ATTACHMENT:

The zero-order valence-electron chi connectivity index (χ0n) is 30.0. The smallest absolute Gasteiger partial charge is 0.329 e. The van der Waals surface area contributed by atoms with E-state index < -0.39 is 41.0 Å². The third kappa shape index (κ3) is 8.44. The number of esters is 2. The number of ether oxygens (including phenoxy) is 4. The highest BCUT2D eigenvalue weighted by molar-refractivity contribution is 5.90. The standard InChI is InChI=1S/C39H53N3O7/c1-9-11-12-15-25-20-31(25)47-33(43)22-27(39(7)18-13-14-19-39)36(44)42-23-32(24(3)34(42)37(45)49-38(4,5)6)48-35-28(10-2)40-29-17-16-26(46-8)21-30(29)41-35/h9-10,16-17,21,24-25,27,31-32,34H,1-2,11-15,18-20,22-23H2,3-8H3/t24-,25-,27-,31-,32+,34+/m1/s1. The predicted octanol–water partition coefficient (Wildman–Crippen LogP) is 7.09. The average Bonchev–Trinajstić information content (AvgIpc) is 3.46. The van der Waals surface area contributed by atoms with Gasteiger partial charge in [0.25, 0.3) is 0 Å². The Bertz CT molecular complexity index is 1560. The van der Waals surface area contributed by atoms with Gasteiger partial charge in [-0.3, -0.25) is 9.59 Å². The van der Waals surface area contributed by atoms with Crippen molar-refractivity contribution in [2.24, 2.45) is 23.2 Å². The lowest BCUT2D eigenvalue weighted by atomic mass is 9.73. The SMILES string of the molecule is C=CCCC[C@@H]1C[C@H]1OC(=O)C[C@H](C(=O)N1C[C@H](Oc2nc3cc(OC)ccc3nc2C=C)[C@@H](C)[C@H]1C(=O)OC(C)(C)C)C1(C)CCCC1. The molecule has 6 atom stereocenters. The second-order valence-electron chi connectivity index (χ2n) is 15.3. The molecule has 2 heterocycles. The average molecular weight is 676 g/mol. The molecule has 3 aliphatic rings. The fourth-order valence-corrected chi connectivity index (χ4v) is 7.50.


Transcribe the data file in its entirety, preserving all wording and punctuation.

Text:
The zero-order valence-electron chi connectivity index (χ0n) is 30.0. The smallest absolute Gasteiger partial charge is 0.329 e. The van der Waals surface area contributed by atoms with E-state index < -0.39 is 41.0 Å². The third kappa shape index (κ3) is 8.44. The number of esters is 2. The number of ether oxygens (including phenoxy) is 4. The highest BCUT2D eigenvalue weighted by molar-refractivity contribution is 5.90. The standard InChI is InChI=1S/C39H53N3O7/c1-9-11-12-15-25-20-31(25)47-33(43)22-27(39(7)18-13-14-19-39)36(44)42-23-32(24(3)34(42)37(45)49-38(4,5)6)48-35-28(10-2)40-29-17-16-26(46-8)21-30(29)41-35/h9-10,16-17,21,24-25,27,31-32,34H,1-2,11-15,18-20,22-23H2,3-8H3/t24-,25-,27-,31-,32+,34+/m1/s1. The predicted octanol–water partition coefficient (Wildman–Crippen LogP) is 7.09. The average Bonchev–Trinajstić information content (AvgIpc) is 3.46. The van der Waals surface area contributed by atoms with Gasteiger partial charge in [0.25, 0.3) is 0 Å². The Bertz CT molecular complexity index is 1560. The van der Waals surface area contributed by atoms with Gasteiger partial charge in [-0.3, -0.25) is 9.59 Å². The van der Waals surface area contributed by atoms with Crippen molar-refractivity contribution in [2.24, 2.45) is 23.2 Å². The lowest BCUT2D eigenvalue weighted by atomic mass is 9.73. The SMILES string of the molecule is C=CCCC[C@@H]1C[C@H]1OC(=O)C[C@H](C(=O)N1C[C@H](Oc2nc3cc(OC)ccc3nc2C=C)[C@@H](C)[C@H]1C(=O)OC(C)(C)C)C1(C)CCCC1. The molecule has 6 atom stereocenters. The second-order valence-electron chi connectivity index (χ2n) is 15.3. The molecule has 2 heterocycles. The average molecular weight is 676 g/mol. The molecule has 3 aliphatic rings. The fourth-order valence-corrected chi connectivity index (χ4v) is 7.50.